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  42.  23
    The Relationship Between Eastern Ecoaesthetics and Western Environmental Aesthetics.Allen Carlson - 2017 - Philosophy East and West 67 (1):117-139.
    Over the last few decades, a renewed interest in the philosophical study of the aesthetic appreciation of nature has developed within Western analytic aesthetics.1 In philosophical aesthetics, especially in North America and Western Europe, the resultant field of research is generally known as ‘environmental aesthetics.’2 More recently, a related area of philosophical study has arisen in the East, primarily in China. However, in this case, the field of research is typically called ‘ecological aesthetics’ or, as it is also labeled, ‘ecoaesthetics’.3 (...)
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  43.  80
    Contemporary Environmental Aesthetics and the Requirements of Environmentalism.Allen Carlson - 2010 - Environmental Values 19 (3):289 - 314.
    Since aesthetic experience is vital for the protection of nature, I address the relationship between environmental aesthetics and environmentalism. I first review two traditional positions, the picturesque approach and formalism. Some environmentalists fault the modes of aesthetic appreciation associated with these views, charging they are anthropocentric, scenery-obsessed, superficial, subjective, and/or morally vacuous. In light of these apparent failings of traditional aesthetics of nature, I suggest five requirements of environmentalism: that aesthetic appreciation of nature should be acentric, environment-focused, serious, objective and (...)
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  44.  75
    ‘Good’ in Terms of ‘Better’.Erik Carlson - 2016 - Noûs 50 (1):213-223.
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  45. Nature and Landscape: An Introduction to Environmental Aesthetics.Allen Carlson - 2009 - Columbia University Press.
    The development and nature of environmental aesthetics -- Aesthetic appreciation and the natural environment -- The requirements for an adequate aesthetics of nature -- Aesthetic appreciation and the human environment -- Appreciation of the human environment under different conceptions -- Aesthetic appreciation and the agricultural landscape -- What is the correct way to aesthetically appreciate landscapes?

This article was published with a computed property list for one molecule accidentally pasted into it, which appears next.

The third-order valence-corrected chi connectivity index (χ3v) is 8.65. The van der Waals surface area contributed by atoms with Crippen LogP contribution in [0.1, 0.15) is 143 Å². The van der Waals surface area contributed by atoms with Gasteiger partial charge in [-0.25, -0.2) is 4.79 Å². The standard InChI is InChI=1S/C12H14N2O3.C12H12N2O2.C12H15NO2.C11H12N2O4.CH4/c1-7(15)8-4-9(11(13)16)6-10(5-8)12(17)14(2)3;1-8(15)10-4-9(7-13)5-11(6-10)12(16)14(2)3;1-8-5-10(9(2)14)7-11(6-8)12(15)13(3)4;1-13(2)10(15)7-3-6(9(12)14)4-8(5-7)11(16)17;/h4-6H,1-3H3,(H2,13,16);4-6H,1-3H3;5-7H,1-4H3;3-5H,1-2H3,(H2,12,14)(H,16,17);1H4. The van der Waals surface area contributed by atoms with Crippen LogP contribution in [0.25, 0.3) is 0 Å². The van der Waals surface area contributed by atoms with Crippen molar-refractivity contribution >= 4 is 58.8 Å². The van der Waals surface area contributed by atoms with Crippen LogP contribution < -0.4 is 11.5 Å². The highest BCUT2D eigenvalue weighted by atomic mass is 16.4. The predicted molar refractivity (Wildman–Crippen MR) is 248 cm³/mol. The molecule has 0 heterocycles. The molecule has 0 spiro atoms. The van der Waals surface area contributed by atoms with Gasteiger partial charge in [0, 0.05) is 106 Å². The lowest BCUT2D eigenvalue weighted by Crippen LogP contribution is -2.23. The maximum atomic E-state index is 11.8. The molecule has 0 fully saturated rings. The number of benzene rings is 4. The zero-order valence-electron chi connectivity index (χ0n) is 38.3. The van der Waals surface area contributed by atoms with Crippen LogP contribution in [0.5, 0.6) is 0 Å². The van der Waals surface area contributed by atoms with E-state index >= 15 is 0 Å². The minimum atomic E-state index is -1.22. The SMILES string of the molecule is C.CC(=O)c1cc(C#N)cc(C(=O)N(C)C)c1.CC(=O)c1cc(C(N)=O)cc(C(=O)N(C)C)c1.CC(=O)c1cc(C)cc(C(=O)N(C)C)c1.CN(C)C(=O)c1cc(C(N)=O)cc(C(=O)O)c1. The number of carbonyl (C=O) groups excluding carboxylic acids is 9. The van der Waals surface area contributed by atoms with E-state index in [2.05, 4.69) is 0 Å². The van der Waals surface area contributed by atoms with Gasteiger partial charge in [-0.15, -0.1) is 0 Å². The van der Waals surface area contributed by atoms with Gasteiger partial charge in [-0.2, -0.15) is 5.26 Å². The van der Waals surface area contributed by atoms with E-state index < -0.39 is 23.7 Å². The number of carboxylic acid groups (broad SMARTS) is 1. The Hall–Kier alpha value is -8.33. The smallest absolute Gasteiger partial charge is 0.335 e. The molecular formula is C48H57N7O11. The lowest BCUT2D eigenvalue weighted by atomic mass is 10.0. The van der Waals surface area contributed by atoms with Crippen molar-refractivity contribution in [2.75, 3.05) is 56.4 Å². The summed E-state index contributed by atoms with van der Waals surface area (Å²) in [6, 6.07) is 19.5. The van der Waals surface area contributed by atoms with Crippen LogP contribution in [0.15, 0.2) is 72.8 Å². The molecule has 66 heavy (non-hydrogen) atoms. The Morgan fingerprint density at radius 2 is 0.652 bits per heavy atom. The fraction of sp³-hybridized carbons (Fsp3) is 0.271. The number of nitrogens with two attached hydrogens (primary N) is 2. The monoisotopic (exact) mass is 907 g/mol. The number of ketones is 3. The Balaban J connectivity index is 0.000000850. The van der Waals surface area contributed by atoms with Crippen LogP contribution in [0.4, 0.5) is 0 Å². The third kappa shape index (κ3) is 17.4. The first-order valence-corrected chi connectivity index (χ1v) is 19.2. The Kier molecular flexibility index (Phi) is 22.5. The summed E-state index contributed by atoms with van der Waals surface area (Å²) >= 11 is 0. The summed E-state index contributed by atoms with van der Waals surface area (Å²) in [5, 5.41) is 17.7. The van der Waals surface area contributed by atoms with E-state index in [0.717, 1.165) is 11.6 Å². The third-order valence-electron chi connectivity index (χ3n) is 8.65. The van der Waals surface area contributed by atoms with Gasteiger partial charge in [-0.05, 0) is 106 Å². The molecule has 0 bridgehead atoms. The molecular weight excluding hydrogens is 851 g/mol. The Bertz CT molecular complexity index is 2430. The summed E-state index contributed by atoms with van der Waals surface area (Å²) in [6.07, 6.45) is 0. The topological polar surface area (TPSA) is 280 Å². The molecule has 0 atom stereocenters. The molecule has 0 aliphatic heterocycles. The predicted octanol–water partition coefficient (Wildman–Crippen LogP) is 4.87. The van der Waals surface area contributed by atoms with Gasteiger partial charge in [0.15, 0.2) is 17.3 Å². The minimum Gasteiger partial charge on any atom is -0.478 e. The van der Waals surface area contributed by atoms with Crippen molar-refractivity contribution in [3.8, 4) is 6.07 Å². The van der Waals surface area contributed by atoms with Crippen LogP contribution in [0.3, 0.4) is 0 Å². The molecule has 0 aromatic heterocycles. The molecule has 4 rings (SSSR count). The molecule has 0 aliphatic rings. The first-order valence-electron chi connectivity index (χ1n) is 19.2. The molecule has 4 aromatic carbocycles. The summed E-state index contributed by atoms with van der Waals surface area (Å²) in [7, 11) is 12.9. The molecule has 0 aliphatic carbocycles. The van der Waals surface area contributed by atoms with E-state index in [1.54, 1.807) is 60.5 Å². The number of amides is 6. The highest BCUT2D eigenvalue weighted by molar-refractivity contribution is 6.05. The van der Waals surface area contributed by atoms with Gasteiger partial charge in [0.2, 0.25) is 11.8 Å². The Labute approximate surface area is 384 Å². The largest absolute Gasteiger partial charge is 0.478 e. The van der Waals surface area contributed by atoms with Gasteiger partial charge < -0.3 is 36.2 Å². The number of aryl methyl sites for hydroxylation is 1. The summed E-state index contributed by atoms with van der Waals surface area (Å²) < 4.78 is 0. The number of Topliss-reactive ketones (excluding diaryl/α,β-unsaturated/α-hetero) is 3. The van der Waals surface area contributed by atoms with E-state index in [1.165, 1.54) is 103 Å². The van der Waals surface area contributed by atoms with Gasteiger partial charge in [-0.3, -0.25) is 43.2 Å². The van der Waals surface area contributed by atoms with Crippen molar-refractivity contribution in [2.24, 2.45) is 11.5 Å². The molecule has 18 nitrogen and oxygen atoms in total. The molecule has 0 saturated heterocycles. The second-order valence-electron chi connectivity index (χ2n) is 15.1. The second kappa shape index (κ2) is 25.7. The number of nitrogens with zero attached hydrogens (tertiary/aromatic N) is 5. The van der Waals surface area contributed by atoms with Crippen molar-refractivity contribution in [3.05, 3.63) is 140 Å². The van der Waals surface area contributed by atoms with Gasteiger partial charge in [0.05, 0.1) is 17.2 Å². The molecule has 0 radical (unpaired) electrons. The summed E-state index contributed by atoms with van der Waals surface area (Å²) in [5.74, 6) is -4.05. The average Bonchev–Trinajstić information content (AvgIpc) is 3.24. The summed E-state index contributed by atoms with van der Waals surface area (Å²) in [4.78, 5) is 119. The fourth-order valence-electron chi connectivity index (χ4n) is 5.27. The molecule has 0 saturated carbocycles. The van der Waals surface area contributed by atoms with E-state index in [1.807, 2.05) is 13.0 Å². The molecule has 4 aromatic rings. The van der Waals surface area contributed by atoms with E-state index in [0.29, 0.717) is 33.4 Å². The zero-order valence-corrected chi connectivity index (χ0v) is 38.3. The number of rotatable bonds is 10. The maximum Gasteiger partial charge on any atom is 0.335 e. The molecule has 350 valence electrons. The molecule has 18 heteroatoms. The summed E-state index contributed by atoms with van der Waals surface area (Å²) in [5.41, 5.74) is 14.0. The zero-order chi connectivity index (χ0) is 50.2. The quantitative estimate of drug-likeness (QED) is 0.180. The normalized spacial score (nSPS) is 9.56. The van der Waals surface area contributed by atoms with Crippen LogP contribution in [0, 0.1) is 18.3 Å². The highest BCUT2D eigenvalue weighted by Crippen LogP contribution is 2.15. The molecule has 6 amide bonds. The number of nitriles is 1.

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  46.  28
    Emotional Expressivity in Men and Women: Stereotypes and Self-Perceptions.Ursula Hess, Sacha Senécal, Gilles Kirouac, Pedro Herrera, Pierre Philippot & Robert E. Kleck - 2000 - Cognition and Emotion 14 (5):609-642.
  47.  47
    Same and Different: Some Consequences for Syntax and Semantics. [REVIEW]Greg N. Carlson - 1987 - Linguistics and Philosophy 10 (4):531 - 565.
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  48.  96
    Environmental Aesthetics.Allen Carlson - 2008 - Stanford Encyclopedia of Philosophy.
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  49.  32
    Nature, Aesthetics, and Environmentalism: From Beauty to Duty.Allen Carlson & Sheila Lintott (eds.) - 2008 - Columbia University Press.
    The essays in the final section explicitly bring together aesthetics, ethics, and environmentalism to explore the ways in which each might affect the others.
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  50.  19
    The “Playing” Field: Attitudes, Activities, and the Conflation of Play and Games.Chad Carlson - 2011 - Journal of the Philosophy of Sport 38 (1):74-87.